How Settlement Negotiations Work in Medical Malpractice Cases
Posted on behalf of Gordon & Partners on Jun 02, 2020 in Medical Malpractice
Medical malpractice is more common than most people realize. Victims of medical malpractice seeking compensation for their injuries may find it hard to win a case at trial, which is why these cases often lead to negotiated settlements. The odds of a good outcome with legal representation on your side is greater than without one.
An experienced lawyer will have the resources to properly investigate the incident and help you collect the evidence needed to support a claim for medical malpractice.
Learn more about getting fairly compensated for your losses by reaching out to our legal team at Gordon & Partners. A initial consultation with us is free and if your claim has merit, we are prepared to protect your rights so that you can focus on your recovery.
Proving Negligence and Causation
Before a lawyer can help determine the value of your losses, two important things must be proven:
- The doctor or medical professional was negligent
- The medical professional’s negligence directly resulted in your injuries and losses
Although these requirements sound straightforward, proving them is complex. While you may know that something happened for a fact, it could be harder to prove what happened.
Proving negligence requires gathering evidence that shows the doctor or medical professional failed to act with due care. He or she did not provide the standard of care that another reasonable doctor with the similar training, education and experience would have done.
You would need proof of what are the generally accepted medical practices specific to the location and time that you suffered harm. For instance, a doctor cannot be found negligent for conducting a procedure that did not become a generally accepted medical practice until after the date of your injury.
Proving causation, on the other hand, is much more complicated. For instance, a patient may have an underlying medical condition that was not caused by the negligent doctor. However, the doctor could potentially be held liable for medical malpractice due to prolonging or exacerbating the condition.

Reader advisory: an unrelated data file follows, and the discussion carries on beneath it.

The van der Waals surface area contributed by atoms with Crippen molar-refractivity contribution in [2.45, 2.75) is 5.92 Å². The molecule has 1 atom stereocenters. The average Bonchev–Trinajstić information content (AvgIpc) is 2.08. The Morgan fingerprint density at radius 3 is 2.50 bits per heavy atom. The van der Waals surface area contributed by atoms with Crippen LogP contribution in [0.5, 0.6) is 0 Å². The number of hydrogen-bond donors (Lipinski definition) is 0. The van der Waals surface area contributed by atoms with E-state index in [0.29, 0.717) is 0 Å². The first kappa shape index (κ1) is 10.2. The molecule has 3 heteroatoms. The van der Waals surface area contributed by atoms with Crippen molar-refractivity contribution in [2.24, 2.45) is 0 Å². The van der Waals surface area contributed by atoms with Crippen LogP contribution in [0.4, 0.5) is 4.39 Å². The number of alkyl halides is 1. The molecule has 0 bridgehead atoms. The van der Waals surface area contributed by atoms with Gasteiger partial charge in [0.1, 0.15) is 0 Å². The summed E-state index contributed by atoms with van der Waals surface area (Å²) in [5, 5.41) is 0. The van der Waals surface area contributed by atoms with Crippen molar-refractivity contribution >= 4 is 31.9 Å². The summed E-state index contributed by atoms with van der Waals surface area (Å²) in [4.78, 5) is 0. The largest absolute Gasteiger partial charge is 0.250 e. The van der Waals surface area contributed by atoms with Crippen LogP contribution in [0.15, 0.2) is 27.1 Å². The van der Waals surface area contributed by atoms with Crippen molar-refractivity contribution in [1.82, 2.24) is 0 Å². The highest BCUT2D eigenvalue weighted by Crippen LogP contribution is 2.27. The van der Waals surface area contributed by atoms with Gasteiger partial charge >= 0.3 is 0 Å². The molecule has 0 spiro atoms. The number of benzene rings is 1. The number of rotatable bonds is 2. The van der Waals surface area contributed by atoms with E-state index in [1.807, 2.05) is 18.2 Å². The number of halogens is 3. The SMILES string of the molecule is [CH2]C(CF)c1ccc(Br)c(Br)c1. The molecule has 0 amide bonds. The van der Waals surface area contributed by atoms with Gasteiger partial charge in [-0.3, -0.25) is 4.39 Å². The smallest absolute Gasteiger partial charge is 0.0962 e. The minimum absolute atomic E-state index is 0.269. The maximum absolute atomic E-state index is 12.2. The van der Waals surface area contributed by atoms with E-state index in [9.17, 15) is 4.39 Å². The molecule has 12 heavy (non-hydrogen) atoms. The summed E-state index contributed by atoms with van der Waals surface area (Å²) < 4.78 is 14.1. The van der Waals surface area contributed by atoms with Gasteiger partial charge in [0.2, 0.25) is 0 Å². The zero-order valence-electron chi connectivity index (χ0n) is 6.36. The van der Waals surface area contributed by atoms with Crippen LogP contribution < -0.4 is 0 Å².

Another problem that may arise for a medical malpractice victim is with contributing factors. For instance, a medical professional may have failed to diagnose a condition that required an operation but cannot be held liable if the patient had a bad reaction to the anesthesia provided. The injury must be related to a misdiagnosis in order to have a valid claim.
Negotiating the Value of a Medical Malpractice Claim
After determining that a doctor or medical professional is liable for causing your injuries, the value of your medical malpractice claim can be negotiated. This value could include compensation for all of the losses that you have sustained due to poor medical care, such as:
- Pain and suffering, both physical and mental, beyond what was caused by the original condition
- Loss of wages from being unable to work because of the doctor’s negligence and not because of the underlying condition
- Loss of future earning capacity as the result of suffering a permanent injury
Approval From a Medical Professional
Generally, claims for minor incidents are usually settled by the medical professional’s insurer, regardless of whether he or she accepts fault. In medical malpractice cases, however, medical professionals often have a final say on whether a settlement is approved compared to normal personal injury cases. A settlement would have a direct impact on their malpractice insurance. If a medical professional strongly believes that he or she did not cause harm, settling outside of court may be difficult.
How Settlement Payments Are Issued
Once a settlement or verdict is reached, you will be issued payment for your losses. There are two ways that a medical malpractice victim can collect his or her settlement:
- Structured payment – These payments are often awarded in cases involving minors or birth-related injuries. The court would set up a fund to make sure that the victim has money for long-term medical treatment.
- Lump sum payment – These payments are less complicated and preferred by the victim and his or her lawyer as it allows more options to set up funds to help cover past, future and current medical expenses.
Settlement payments are typically sent to the victim’s lawyer who would deposit it into an escrow account. After any outstanding balances are paid off, including legal fees and costs, the victim is paid.
Reach Out for Legal Help Today
If you have suffered an injury caused by negligent treatment, it is in your best interest to reach out to a licensed West Palm Beach medical malpractice lawyer at our firm for legal help. We have decades of experience negotiating settlements for medical malpractice claims. We are prepared to work hard to protect your rights and help you obtain the compensation you need, even if going to court is necessary.
Schedule a free consultation to learn more about your legal options. You are not obligated to hire us and you do not pay any upfront fees unless and until you obtain a fair recovery.